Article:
Minister of Finance Andrej Babiš has signaled he is will to make concessions on the scope and timetable for one of his key tax proposals to come into force.
One the flagship priorities of finance minister Andrej Babiš is the introduction of a new system whereby restaurants, hotels, groceries, and other businesses would electronically transmit their transactions every month to tax authorities.
The reason for the move is to clampdown on the billions of crowns of undeclared income, especially VAT, which escapes tax authorities notice when cash payments are made without being recorded. Tax evasion through non declaration of such earnings is estimated to be in the region of around 10 billion crowns a year.
Babiš argues that the results of similar systems, in such countries as Croatia, are clear. His critics fail to be convinced and point to many large West European economies where such steps are not currently required.
The proposal has sparked rifts within the three-way governing coalition and between government and opposition. Within the government, the smallest party, the Christian Democrats, have accused Babiš of spreading the net too wide and putting an unnecessary burden on too many self employed and small businesses.
The criticism has been echoed from the centre right, from both the Top 09 Party and the Civic Democrats. Both point to the expense of forcing small businesses to buy the special software creating receipts and automatically hooking them up with finance offices. Babiš hit back by saying the software could be rented for as little as between 100 and 300 crowns a month.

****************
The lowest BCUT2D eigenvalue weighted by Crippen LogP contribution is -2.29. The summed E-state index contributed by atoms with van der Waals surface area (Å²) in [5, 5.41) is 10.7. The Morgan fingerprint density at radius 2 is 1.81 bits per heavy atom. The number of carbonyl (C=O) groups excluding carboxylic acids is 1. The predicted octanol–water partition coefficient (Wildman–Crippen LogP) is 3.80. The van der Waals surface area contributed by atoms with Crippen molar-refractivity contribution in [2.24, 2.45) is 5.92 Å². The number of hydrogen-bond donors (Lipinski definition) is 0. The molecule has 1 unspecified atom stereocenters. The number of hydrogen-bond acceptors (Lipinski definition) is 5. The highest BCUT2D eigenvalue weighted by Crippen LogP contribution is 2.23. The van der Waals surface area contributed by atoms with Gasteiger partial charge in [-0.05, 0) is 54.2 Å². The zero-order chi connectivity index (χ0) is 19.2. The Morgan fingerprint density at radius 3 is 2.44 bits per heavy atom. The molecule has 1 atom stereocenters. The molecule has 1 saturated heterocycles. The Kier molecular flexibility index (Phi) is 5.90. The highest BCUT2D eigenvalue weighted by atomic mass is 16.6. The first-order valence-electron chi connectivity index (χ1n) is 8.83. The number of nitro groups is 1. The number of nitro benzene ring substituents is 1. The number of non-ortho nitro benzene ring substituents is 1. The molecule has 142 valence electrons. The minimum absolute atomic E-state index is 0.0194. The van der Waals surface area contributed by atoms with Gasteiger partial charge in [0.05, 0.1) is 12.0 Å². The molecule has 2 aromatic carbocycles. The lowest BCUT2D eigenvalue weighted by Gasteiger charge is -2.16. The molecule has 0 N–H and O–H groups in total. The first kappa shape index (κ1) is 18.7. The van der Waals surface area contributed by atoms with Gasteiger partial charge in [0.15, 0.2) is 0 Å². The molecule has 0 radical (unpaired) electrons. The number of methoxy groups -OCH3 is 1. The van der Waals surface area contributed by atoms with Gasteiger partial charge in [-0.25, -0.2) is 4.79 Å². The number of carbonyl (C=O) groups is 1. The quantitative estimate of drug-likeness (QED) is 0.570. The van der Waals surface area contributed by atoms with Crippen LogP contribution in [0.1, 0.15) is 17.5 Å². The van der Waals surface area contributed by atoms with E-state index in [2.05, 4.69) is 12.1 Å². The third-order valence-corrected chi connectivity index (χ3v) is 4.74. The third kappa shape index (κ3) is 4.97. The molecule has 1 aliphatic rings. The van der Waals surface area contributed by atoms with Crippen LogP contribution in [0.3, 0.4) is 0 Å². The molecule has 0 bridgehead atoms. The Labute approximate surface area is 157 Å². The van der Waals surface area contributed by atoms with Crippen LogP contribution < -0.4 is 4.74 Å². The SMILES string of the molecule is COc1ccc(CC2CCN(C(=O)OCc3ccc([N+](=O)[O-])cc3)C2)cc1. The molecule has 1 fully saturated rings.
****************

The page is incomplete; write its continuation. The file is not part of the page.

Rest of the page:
Even so, the Christian Democrats remained unconvinced and warned that it Babiš continued along his original path it could bring down the coalition government. The pressure appears to have had results.
The business daily Hospodářské Noviny announced on Monday that the finance minister has signaled a climb down with the result that many craftsmen and small businesses will no longer be included in the original target of around 600,000 who would have to comply with the new measure.
Implementation has also been phased in so that electronic accounts will no apply across the board from 2016. Instead, the obligation to fall into line will just affect hotels and restaurants from the start of 2016. Restaurants have been promised a cut in their VAT payments from the current 21 percent to 15 percent in a move which should prevent price rises and prevent the closure of the most marginal businesses. Small groceries, larger stores, and Internet sales will be expected to follow the lead in January 2017.
From the initial comments, the package appears sufficient to keep the Christian Democrats happy and on board. Babiš meanwhile has other problems stemming from the relatively disappointing tax receipts from the start of the year which have dented his reputation as some sort of fiscal magician. The Social Democrats are already in the wings suggesting that their previous plans for sectoral taxes on the likes of high earning banks and energy companies should be resurrected if state revenues continue to look like being able to cover increased spending.
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